Checklist: Assessing Concept Formation

Can the student…
Provide an accurate personal definition for the concept?
Sort new examples and non-examples as being illustrative of the concept?
Name the attributes of the concept that are always present, e.g. mammals are warm-blooded?
Name the attributes of the concept that are sometimes present, e.g. mammals may only eat plants but may also only eat meat?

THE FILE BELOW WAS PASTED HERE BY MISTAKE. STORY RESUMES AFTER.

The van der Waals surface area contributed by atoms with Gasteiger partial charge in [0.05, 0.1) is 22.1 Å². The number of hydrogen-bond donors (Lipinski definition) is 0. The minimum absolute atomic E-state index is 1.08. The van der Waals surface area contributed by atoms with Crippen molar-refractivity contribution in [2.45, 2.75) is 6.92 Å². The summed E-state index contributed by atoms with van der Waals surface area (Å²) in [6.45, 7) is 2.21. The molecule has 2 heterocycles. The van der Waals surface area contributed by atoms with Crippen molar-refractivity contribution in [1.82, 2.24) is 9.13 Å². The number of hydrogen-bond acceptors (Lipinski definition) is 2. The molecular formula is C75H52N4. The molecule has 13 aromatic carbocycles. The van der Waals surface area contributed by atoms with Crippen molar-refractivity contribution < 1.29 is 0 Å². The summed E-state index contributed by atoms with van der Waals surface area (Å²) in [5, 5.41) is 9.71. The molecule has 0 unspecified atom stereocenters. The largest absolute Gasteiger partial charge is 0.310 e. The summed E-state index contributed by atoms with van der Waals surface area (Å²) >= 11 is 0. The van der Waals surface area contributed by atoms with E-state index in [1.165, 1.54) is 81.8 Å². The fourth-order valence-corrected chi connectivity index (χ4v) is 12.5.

Compare the concept to other concepts, e.g. how mammals are similar or different to birds?

 

    3 replies to "The Importance of Concept Formation"

    • admin Jon

      Thank you for sharing this wonderfully articulated post Carla. It certainly adds clarity and provides a scaffold. A unit of inquiry will only be rich if personally significant to the learner and conceptually driven. We creators if these units must take the time to do this and endeavour to identify the essential questions.

    • admin Anjali Akware

      Scaffolding of the concept very well done